The forwards spend two 15-20 minute periods on the scrum machine, with BS talking them through what he expected from them and then watching eagled-eyed as they carried out his instructions. He seemed to have a real authority about him and it was clear he carried the respect of the players he was working with. He began with just the props and built the numbers up so that by the time the two sessions were over, it was a full 8 on eight.
With the backs tending to spread themselves across the pitch more, with JP leading the sessions, it was harder to follow what was being addressed. But they were just as intense.
Everyone seemed to know exactly what was expected, concentrating on what was being said by the coaches and then putting it into practice in the group sessions. When one session was over the players quickly moved on to the next, with no time for chat or distraction.
Hannah Walker, the Head Physio, looked to be busy working on a couple of players who had slight strains – hopefully, all the preparatory work she and the team of coaches are overseeing will result in a reduction in the number of injuries we suffered early on last season.
In the final 30 minutes or so Rob Norman became more involved with the squad, with players undertaking circuits or part circuits of the pitch, so although there was a lot of emphasis on skills, there was also plenty of hard yards being covered.
One player amongst the backs stood out for a number of reasons. He looked older than the rest (not old, just older), had no great size to him and wore a baggy t-shirt and shorts. This, together with his pale skin, made him look more akin to a newly arrived Brit on a beach in the Cost del Sol than a professional rugby player. RW described him as ‘the one who looked like he’d won a competition to train with a National 1 side for a day’ and that kind of sums him up.
Yet, with ball in hand, he seemed in complete control, with more time and awareness than you’d expect at this level. The midfield general.
This was Brendan Burke.
RW had spoke of him at the Members’ Forum and said he was something special and just on seeing him the once, I think he’ll be very much a crowd favourite. As the backs coach, I’m not sure how much RW intends to play him, but I can’t help but feel when he’s on the pitch he’s going to be a huge influence. Mind you, this is the person who twelve months ago said the same about Devlin Hope, so I would take this very much as the ramblings of someone who is more opinionated than informed…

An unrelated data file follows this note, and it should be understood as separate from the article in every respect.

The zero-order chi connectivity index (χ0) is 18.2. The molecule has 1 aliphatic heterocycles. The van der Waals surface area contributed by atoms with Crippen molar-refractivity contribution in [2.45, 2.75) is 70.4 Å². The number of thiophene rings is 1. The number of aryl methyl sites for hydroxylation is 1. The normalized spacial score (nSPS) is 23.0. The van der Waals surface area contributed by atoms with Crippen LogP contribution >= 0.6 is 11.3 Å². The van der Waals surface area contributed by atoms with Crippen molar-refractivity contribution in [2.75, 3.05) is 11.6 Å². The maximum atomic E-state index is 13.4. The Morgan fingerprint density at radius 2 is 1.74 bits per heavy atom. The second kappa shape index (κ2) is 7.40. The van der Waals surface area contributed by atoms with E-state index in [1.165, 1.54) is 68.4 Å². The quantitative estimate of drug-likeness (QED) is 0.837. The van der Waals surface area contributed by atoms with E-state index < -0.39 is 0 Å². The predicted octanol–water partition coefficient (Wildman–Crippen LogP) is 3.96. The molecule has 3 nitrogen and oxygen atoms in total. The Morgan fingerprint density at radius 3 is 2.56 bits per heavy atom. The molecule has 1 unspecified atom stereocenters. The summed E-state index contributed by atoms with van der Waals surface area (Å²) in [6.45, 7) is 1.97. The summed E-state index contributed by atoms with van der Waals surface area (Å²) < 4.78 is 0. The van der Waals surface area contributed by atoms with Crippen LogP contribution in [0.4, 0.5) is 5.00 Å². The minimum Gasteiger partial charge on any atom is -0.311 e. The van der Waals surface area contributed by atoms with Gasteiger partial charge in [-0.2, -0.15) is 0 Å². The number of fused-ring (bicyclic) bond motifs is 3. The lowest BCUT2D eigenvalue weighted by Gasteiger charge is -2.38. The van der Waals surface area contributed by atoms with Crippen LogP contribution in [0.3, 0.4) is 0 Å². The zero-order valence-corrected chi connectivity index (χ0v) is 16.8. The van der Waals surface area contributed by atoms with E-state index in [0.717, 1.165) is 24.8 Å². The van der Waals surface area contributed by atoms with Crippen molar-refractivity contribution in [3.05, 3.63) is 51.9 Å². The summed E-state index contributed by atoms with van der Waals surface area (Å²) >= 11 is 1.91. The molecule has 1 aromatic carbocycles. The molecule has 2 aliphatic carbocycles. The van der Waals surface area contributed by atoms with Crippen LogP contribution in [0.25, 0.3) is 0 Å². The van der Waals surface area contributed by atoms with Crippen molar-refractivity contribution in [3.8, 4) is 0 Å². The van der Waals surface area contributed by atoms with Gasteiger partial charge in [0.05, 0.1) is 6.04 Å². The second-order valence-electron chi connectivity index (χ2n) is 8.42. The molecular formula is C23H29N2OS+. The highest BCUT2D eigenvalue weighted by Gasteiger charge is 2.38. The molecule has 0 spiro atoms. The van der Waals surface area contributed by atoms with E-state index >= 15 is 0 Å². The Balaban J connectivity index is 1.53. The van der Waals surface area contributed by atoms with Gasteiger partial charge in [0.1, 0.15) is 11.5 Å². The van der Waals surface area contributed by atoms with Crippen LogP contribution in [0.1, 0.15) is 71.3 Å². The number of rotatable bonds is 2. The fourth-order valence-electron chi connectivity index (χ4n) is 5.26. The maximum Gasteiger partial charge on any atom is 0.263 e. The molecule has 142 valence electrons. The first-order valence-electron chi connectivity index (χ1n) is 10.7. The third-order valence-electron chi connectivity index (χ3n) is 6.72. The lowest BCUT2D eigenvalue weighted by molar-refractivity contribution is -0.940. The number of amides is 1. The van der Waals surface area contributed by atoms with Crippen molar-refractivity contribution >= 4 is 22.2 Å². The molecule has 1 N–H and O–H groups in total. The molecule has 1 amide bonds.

RW was very welcoming and took the trouble to come over and identify who was who which was really good of him, as well as talk about some of the training and monitoring of players that is being undertaken. He did mention that he was horrified last season when he arrived to discover that after the first training session (I think it was a training session?) the players were fed burgers and chips. With the help of resident team nutritionalist Corey Hircock this is no longer the case and I believe the players were going to enjoy a meal including cold meats and eggs…
Sam and I had planned to stop off at Istanbul’s for a double cheeseburger and chips on the way home…needless to say we were suitable chastened.
It would be really interesting in a few weeks time to get the views of one or two players who have been retained from last season to see what their thoughts are on the different approaches to training under the two DoRs (which is what Scott Morgan was in all but name…?).
The fact that you can pop down and a take a look for yourself this season is indicative of this new ‘open door’ approach Cov has towards its supporters. I’d certainly recommend watching the training – by going to a few sessions I’m sure it will help me better understand what it is the coaches are expecting of the players in match day situations.
It’s free, only takes a couple of hours out of the evening and at least gives you the option of something a little different to Wimbledon or the footie.